Public service announcement: Inflation is not transitory.
More importantly, inflation has been the mechanism of the massive wealth transfer from America’s middle and working class to the wealthy since the onset of the pandemic.
While politicians and talking heads do what they always do – distract from what’s really happening – the Federal Reserve has been implementing kleptocratic policies with dubious motives.
The Federal Reserve and their politician mercenaries have leveraged a hefty tax on the American people in a roundabout, deceptive way.
By the end of this 10-minute read, you’ll understand exactly why rising inflation levels are the direct result of the Federal Reserve’s monetary policy – and why it was 100% foreseeable, preventable, and mathematically speaking, probably intentional.
The net effect is that a small number of wealthy elite just plundered trillions of dollars from the American people.
The conditions for inflation
Expanding the monetary supply makes sense during periods of real economic growth. But America’s economy is not growing. On the contrary: It’s shrinking. It has been for years.
There are 35% fewer companies listed on the stock market today than there were in 2004. More than a third of American’s small businesses shut their doors for good in 2020, never to reopen.
Yet, the total monetary supply in circulation has increased by 22% since January 2020.
The math isn’t hard: Expanding the monetary supply without the corresponding economic output (in the form of goods and services) causes inflation. There are more dollars, but not more goods. More dollars chasing the same number of goods means prices go up.
We can assume that Jerome Powell and other members of the Federal Reserve’s board banks know this. If they don’t, they should resign due to lack of qualifications.
If they do, they also know that generally speaking, inflation is good for the wealthy and bad for everyone else. Perhaps that’s why the Federal Reserve has changed the formula it uses to calculate inflation several times. Not-so coincidently, every revision of the formula has generated lower inflation numbers than it did before.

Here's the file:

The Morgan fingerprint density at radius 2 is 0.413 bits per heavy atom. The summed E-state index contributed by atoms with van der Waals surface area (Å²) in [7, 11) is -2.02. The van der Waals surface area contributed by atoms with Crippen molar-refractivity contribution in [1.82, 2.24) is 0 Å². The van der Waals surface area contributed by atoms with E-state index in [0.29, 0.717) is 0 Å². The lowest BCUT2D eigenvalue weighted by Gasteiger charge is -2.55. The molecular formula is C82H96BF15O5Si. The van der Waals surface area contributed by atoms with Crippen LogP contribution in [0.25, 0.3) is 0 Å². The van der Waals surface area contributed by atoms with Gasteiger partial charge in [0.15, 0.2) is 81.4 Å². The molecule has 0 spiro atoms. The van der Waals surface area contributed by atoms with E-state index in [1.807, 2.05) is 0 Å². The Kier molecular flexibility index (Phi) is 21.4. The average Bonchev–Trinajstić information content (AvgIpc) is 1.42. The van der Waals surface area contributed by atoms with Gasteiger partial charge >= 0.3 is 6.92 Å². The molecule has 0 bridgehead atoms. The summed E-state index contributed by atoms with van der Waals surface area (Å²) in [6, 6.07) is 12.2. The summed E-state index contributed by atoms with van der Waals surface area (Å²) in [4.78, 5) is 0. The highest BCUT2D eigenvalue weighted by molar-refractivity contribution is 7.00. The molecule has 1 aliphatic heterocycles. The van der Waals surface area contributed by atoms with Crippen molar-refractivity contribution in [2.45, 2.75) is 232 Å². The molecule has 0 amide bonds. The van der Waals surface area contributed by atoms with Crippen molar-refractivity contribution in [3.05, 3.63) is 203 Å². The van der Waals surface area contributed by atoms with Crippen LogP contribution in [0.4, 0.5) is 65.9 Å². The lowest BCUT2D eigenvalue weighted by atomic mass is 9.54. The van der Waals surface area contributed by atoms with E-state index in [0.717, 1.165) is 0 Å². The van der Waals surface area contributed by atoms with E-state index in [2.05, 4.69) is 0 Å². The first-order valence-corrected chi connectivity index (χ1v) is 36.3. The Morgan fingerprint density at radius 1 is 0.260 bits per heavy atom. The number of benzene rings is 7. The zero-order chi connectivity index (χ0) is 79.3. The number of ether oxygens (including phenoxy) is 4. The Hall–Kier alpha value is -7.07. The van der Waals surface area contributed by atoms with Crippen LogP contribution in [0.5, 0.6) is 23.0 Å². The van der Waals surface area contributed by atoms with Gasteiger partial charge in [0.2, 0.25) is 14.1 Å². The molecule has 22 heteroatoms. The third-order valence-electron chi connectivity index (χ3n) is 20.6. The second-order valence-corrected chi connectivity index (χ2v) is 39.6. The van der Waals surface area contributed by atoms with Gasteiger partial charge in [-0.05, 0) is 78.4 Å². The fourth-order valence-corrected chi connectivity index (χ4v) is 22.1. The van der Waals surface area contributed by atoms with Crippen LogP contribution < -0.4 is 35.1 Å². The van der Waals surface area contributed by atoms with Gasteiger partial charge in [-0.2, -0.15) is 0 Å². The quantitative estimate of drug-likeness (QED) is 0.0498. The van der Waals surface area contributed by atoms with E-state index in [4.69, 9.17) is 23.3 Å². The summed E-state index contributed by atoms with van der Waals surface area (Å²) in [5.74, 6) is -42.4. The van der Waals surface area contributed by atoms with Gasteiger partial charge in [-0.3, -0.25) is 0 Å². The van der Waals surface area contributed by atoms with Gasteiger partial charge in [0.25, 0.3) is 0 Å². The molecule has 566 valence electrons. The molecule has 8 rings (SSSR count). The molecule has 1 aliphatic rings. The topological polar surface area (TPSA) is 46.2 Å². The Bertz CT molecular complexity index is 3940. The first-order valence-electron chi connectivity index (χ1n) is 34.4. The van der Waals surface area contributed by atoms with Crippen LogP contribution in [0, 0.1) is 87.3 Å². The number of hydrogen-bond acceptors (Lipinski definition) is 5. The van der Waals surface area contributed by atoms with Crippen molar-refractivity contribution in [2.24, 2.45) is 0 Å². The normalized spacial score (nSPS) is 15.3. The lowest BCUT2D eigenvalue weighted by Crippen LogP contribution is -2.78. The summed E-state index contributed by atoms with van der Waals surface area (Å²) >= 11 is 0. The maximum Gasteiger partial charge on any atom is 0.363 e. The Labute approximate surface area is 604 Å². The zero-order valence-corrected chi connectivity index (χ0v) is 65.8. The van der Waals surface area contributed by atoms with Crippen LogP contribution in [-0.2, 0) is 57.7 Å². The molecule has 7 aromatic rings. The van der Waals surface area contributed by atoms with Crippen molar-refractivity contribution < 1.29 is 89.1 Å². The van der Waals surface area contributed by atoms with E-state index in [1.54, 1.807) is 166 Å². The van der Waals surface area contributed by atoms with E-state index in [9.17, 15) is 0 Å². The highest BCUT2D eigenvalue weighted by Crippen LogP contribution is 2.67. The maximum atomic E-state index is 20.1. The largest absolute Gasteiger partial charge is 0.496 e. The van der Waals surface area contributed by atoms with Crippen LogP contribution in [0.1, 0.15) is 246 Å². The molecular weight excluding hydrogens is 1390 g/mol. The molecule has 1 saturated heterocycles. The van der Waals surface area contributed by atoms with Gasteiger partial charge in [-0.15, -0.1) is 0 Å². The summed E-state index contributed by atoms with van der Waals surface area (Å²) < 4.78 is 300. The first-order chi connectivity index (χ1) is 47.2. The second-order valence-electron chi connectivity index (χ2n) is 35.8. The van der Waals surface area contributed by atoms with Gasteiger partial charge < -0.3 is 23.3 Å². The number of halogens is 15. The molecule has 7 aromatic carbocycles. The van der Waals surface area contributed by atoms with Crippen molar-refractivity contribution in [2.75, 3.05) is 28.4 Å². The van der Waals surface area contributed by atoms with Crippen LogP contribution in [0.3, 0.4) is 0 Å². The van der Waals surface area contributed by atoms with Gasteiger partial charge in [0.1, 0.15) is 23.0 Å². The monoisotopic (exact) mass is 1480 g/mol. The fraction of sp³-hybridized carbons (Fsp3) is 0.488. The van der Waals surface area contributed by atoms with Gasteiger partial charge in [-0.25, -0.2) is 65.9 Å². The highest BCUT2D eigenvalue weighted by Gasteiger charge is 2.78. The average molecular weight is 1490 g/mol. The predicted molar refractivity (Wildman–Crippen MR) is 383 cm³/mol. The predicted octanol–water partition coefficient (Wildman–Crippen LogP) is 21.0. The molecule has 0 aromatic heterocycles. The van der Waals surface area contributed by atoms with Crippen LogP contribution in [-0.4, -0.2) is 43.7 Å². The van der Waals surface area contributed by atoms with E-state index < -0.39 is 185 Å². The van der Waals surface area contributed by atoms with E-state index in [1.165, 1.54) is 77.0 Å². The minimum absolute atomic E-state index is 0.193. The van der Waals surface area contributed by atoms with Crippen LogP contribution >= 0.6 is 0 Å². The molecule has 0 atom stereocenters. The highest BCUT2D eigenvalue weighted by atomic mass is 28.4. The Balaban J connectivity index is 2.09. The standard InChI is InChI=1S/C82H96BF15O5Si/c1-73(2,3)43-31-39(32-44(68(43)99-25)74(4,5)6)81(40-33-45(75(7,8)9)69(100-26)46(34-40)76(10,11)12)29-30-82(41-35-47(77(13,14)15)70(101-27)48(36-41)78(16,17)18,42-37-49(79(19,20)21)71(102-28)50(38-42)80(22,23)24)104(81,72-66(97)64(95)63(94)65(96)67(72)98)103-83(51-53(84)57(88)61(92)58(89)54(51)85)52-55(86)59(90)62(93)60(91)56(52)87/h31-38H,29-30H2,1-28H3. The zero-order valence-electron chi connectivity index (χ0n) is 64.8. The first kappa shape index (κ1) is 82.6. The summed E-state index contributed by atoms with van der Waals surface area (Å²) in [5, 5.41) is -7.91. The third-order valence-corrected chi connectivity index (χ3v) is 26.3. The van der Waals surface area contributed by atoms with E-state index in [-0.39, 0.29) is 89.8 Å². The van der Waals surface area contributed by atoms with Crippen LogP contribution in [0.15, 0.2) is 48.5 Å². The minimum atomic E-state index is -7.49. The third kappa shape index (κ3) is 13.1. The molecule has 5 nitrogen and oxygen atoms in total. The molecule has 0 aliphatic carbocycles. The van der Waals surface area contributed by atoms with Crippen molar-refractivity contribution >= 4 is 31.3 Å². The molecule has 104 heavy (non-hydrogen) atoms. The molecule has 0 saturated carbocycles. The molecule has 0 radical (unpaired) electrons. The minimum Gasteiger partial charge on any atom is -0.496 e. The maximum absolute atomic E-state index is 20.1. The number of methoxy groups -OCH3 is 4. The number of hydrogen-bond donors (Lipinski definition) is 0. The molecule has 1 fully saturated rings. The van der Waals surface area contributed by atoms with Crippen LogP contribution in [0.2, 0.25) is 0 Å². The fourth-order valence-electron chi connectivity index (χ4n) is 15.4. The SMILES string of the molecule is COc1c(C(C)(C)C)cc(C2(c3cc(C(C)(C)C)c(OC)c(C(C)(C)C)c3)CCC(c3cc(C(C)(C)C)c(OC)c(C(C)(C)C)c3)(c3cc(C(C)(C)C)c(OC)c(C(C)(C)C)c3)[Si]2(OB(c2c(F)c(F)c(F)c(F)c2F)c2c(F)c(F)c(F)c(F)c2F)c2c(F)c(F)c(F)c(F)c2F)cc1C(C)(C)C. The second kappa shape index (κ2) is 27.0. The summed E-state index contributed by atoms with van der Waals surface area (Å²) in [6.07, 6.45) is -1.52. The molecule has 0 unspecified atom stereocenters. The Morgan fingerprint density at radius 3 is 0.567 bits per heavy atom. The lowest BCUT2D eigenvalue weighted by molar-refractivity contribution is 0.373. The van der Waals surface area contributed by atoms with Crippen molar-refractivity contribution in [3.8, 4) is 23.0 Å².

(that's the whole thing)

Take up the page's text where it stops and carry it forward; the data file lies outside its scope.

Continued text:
“We chose consciously, and carefully chose, not to have a formula for the average inflation rate,” John Williams, the president of the Federal Bank of New York told the Midsize Bank Coalition of America.
Must be nice Mr. Williams. How about We the Taxpayers ‘consciously and carefully chose, not to have a formula’ when we do our taxes? Oh, right. Rules for thee, but not for me.
That members of the Federal Reserve graph the numbers they’ve calculated using revised formulas alongside figures calculated with earlier formulas is at best, scientifically irresponsible, at worst, willful misinformation.
With no plans to remove dollars from circulation and a 22% growth in real national economic output a pipe dream, there is no reason to think that the recent incline in inflation is transitory – or has even reached its peak.
The Federal Reserve has the purse strings. Without them, America’s government would run out of money quickly. Any government expenditure requires the Federal Reserve’s approval behind closed doors. Congress and the president are more analog to middle management than they are true leaders. The Federal Reserve and the DTCC are the C-Suite.
In other words, the Federal Reserve and the financial industry is America’s de facto ruling class.
The real way to look at inflation
We often think of personal finance in terms of income (salaries, asset appreciation, investments) and expenses (taxes, bills, cost of living). This way of thinking is fundamentally flawed when it comes to assessing macroeconomic trends such as inflation.